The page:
If you’re in Alaskan and wanting salmon, get your butt to the Kenai River.
After four straight days with Cook Inlet closed to commercial nets because of a faltering sockeye salmon return, the fish have hit Alaska’s most popular river. The first indications they were back in force came late Sunday and by Monday, things were starting to seriously pick up.
Personal-use dipnetters at the mouth of the river yesterday reported good catches, and the sonar counter at river mile 19 on Monday backed up indications a serious migration of fish into the river is underway. The counter ended the day Monday with a tally of 48,000 sockeye.
It was by far the biggest surge of fish into the river this year.
Even though the tide stage at 9:30 a.m. today wasn’t the best for personal-use dipnetting and only a half-dozen to a dozen dipnetters were walking the line on the other times crowded north Kenai beach, the sockeye surge appeared to be continuing. People were again catching fish.
Anglers, meanwhile, should be able to find sizable schools of fish strung out between the popular fishing hole at Centennial Campground, river mile 20.5, and upstream from there to Swiftwater and other public access sites above.
Locations, maps and more can be found in this handout from the Alaska Department of Fish and Game.
It’s harder to say what is downstream from the sonar a couple of miles below the Soldotna bridge, but with no commercial gillnets in the water, the big numbers that started Monday are expected to continue.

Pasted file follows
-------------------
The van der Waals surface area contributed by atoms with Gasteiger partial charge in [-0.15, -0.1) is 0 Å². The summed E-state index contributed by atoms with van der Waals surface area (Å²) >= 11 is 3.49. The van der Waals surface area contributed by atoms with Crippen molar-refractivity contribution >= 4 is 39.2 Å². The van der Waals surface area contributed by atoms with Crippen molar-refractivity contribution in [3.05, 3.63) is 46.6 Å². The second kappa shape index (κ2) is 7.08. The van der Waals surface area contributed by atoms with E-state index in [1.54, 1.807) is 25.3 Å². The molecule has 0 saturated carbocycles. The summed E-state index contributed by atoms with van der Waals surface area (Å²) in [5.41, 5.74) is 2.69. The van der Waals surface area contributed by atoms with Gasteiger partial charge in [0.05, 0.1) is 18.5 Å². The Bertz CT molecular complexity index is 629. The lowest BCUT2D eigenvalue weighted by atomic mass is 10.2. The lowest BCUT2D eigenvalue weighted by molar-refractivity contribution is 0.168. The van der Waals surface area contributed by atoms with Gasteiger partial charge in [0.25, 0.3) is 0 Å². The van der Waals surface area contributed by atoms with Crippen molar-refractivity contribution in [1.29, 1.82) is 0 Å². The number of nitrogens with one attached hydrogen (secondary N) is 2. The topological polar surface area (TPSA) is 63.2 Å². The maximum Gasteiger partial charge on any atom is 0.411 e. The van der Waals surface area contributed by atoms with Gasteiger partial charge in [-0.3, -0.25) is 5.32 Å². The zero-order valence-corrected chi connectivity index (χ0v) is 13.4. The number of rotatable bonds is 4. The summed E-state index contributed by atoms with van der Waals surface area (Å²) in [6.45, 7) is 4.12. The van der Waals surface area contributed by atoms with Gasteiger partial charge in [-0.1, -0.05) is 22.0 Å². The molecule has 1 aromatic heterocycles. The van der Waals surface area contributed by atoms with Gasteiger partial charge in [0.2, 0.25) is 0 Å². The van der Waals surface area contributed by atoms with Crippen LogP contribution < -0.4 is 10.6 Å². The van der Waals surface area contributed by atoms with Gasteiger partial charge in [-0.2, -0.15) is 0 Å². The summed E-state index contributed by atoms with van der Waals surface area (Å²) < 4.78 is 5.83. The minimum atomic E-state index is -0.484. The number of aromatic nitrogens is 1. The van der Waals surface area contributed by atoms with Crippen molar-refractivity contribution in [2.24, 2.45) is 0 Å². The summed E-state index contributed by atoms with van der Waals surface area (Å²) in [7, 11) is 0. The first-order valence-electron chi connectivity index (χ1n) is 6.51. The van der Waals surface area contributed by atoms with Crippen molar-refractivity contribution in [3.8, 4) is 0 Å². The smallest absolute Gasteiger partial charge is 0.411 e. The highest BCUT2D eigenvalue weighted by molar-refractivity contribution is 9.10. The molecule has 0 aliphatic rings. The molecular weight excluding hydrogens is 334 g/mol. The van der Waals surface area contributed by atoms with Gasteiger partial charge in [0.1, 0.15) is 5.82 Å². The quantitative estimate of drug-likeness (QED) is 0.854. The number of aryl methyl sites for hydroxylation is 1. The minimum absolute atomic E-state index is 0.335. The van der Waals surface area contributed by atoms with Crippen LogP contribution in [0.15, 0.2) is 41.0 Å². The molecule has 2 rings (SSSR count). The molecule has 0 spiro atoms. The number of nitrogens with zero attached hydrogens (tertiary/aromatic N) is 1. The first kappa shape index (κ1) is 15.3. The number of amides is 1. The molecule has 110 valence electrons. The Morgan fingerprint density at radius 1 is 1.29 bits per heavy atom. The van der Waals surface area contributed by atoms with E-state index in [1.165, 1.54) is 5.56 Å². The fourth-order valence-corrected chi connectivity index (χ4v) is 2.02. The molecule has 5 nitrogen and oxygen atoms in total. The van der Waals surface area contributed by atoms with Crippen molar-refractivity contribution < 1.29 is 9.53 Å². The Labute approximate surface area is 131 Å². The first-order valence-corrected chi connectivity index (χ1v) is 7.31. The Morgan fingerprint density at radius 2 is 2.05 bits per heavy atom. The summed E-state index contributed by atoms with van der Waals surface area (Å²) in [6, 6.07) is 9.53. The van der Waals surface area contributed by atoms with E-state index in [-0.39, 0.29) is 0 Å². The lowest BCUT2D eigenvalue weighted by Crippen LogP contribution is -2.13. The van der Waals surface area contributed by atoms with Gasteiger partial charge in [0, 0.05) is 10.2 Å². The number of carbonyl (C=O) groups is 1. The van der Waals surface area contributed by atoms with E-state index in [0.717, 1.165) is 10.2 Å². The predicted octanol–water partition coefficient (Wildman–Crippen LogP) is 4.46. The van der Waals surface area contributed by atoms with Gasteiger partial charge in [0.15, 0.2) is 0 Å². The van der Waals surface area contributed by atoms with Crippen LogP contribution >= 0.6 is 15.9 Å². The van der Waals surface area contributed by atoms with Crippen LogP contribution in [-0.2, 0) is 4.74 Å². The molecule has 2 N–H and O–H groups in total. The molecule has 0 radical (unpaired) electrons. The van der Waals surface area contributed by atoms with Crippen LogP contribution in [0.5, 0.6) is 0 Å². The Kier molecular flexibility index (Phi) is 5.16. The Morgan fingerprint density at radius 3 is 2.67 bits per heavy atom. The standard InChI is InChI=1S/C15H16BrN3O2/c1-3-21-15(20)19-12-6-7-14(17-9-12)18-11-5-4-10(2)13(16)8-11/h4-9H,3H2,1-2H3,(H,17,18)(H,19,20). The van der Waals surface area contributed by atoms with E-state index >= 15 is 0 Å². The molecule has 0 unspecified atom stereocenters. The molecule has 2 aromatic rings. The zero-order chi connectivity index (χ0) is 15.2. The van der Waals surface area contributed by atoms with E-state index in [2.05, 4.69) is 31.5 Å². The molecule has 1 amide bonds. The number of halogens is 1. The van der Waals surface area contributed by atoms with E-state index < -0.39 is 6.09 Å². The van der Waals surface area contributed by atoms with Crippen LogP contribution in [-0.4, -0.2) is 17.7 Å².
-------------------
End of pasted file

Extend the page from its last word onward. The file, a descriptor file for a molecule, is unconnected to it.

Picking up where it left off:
Certainly biologists with the Alaska Department of Fish and Game are hoping so. Despite Monday’s good day, the total return to the Kenai still lags well behind what would be expected for this time of year.
State fishery managers have yet to announce their plan for a scheduled Thursday opening of the commercial fisheries. There were indications in an emergency order closing the regular Monday period that biologists were thinking about closing the regular Thursday period as well, but a flood of fish can change thinking.
A commercial opening Thursday can be expected to slow the entry of fish into the river, making the dipnetting worse. But it will not has as much influence upstream. The big slug of fish headed upriver will generally stay together. The trick, as always, is finding big schools as the sockeye spread out in the river.
It’s hard to catch them with rod and reel unless they are concentrated.
Alaska visitors are reminded that the dipnet fishery is open only to Alaska residents, but everyone is welcome to go at with rod and reel in the river that largley paralells the Sterling Highway for more than 40 miles from about 105 miles south of Anchorage to Cook Inlet.